7 Easy To Understand ETFs To Replace A Savings Account (2024)

Investing can be a complicated process. But the main goal for anyone who socks their money away is to make as much money as possible. Some of the safest avenues to save and earn interest are traditional accounts, such as a savings account or a certificate of deposit (CD).

One thing you'll want to remember if you put the bulk of your money in these vehicles is that you won't make much more than 1% in interest each year. That's better than spending the money, but in order for it to truly grow in value, it has to perform better than the rate of inflation.

According to the Bureau of Labor Statistics (BLS), the average rate of inflation for the first half of 2023 was 5.4%. Most financial planners, though, use 3.0% as the historical average. Regardless of which rate you prefer to use, you may need help to guide you toward the best vehicles out there. We've devised a list of seven exchange-traded funds (ETFs) you may want to consider if you decide to move from a savings account to a higher-earning investment.

Key Takeaways

  • Investing in savings accounts and certificates of deposit won't help you grow your money.
  • Consider investing in ETFs in lieu of low-yielding investment vehicles.
  • Index ETFs try to mirror the returns of their underlying index, such as the S&P 500.
  • Bond ETFs allow investors to spread their money across hundreds or thousands of bonds at the same time.
  • With sector ETFs, you add more weight to a part of the economy that you think will outperform.

Using Exchange-Traded Funds (ETFs) to Save

Investing in ETFs is the hottest trend since the mutual fund. As of the third quarter of 2022, there were 3,030 ETFs listed in the United States. These investments represented $5.928 trillion in assets. The average trading volume for U.S.-listed ETFs was 2.30 billion.

There are many easy-to-understand ETFs within this group that have the potential to outperform inflation. To yield better results, you have to take on more risk, but some ETFs offer much lower risk than individual stocks. For investors with a longer-term time horizon, these ETFs can build long-term savings better than a savings account or CD. We've divided them up between index, bond, and sector ETFs.

You can lose money when investing in an ETF. Consider the timing of when you need money, and consider the low-risk savings account if a major purchase such as a house is in your horizon.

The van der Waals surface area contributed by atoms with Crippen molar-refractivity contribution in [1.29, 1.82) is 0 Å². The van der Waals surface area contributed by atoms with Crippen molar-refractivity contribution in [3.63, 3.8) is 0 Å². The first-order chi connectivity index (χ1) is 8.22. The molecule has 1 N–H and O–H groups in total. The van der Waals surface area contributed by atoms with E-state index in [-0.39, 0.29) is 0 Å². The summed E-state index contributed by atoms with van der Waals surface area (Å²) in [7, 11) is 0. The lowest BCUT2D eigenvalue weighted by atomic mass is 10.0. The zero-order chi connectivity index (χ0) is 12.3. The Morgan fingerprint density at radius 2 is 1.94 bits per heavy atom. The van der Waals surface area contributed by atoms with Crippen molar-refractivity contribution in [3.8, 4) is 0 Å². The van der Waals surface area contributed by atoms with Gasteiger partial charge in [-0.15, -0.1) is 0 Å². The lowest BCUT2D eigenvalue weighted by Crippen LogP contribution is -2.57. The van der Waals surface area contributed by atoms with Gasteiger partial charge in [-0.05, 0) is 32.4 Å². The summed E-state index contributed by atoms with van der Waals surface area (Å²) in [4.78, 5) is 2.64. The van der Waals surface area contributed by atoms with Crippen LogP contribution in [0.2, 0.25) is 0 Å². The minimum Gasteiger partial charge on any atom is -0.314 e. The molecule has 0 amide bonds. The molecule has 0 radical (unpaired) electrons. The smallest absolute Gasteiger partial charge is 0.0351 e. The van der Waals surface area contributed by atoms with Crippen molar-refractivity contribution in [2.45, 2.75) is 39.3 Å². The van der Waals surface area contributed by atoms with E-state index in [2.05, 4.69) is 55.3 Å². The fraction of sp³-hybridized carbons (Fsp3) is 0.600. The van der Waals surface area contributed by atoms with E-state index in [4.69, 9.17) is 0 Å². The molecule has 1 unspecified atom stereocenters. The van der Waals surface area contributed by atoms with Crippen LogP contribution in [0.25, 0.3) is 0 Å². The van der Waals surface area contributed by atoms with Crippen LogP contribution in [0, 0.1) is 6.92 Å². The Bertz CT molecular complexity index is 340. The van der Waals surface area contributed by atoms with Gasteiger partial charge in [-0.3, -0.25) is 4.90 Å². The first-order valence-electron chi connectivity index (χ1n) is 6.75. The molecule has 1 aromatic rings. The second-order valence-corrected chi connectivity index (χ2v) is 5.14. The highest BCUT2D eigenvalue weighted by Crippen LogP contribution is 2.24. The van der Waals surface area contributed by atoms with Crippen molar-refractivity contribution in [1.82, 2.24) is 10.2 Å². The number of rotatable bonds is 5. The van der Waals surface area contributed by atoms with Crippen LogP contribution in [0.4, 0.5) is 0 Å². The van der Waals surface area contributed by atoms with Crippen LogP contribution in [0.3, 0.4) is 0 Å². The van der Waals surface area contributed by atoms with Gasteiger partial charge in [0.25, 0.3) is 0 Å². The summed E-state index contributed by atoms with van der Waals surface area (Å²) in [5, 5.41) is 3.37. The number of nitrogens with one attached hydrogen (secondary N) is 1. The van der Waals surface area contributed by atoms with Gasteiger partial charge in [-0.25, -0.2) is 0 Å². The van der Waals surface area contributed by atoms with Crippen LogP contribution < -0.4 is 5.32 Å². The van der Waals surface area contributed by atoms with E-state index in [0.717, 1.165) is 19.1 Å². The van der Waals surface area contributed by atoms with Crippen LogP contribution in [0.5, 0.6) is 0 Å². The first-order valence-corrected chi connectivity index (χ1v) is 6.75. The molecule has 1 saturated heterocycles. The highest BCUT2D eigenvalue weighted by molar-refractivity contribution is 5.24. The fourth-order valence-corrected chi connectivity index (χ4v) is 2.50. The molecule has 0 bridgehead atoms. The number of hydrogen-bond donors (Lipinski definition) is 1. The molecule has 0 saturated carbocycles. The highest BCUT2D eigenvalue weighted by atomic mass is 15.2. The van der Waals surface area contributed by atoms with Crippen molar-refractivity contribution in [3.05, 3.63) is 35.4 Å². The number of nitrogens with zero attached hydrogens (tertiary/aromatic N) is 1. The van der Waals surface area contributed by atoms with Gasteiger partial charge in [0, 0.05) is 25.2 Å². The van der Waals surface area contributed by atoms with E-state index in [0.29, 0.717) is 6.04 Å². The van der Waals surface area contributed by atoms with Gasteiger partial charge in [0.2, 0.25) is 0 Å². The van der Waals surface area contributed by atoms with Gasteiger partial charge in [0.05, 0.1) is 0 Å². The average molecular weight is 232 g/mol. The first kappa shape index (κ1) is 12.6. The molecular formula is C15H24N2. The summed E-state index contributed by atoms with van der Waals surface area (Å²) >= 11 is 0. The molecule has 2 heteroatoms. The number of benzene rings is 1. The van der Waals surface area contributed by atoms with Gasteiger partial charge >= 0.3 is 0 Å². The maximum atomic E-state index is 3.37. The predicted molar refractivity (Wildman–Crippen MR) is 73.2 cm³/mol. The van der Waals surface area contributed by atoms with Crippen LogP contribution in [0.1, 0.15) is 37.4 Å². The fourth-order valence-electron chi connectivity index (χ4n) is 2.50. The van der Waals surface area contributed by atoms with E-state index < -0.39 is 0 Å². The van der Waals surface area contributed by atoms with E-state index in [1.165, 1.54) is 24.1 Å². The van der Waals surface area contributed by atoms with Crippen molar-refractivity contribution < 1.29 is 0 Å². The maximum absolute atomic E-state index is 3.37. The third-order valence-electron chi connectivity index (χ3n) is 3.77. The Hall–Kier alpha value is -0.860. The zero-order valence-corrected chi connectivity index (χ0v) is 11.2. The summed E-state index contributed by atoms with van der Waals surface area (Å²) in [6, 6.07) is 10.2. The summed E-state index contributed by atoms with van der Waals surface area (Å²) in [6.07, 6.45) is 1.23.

ETFs vs. Savings Accounts

Before you dump your entire savings account into an ETF, let's cover the differences between the two. An ETF is an investment vehicle that holds stocks, bonds, commodities, or other securities. A savings account is a basic banking product where you deposit your money, and the bank pays you interest on those deposits.

The most important thing to be mindful of is the potential for loss. ETFs carry various levels of risk, depending on the underlying assets. You can make more money than you would with a savings account, but you're also exposed to losing money. Savings accounts are low-risk, as there is very little risk of losing your principal investment in a savings account. This is because of Federal Deposit Insurance Corporation (FDIC) coverage which provides protection up to $250,000 per depositor per bank.

ETFs are traded on stock exchanges throughout the trading day, and their prices can fluctuate. You can buy and sell shares at market prices at any time during market hours. On the other hand, a savings account just holds currency. You can get fancy and have different savings accounts for different currencies, but savings accounts do not hold securities.

Another big difference between the two is the potential for taxable income. Depending on the vehicle in which you hold the ETF, your gains may or may not be taxable. Alternatively, in some vehicles, you may not be able to withdraw your original principal (i.e. traditional IRA), though you can in others (i.e. Roth IRA).

Index ETFs

Index ETFs follow a large market index. When developing an investment portfolio, remember to take a balanced approach. Some financial planners recommend that younger investors should have a heavier weighting in stock market index ETFs in their portfolios.

If you need some ideas, here are three index ETFs you may want to consider.

The SPDR S&P 500

The SPDR S&P 500 (SPY) mirrors the performance of the S&P 500. Not only is it the largest ETF in the world, but it's also the oldest. Launched in 1993, the fund has more than $394 billion in assets under management (AUM). The fund's fees are only 0.0945%, which is far below the category average of 0.35%.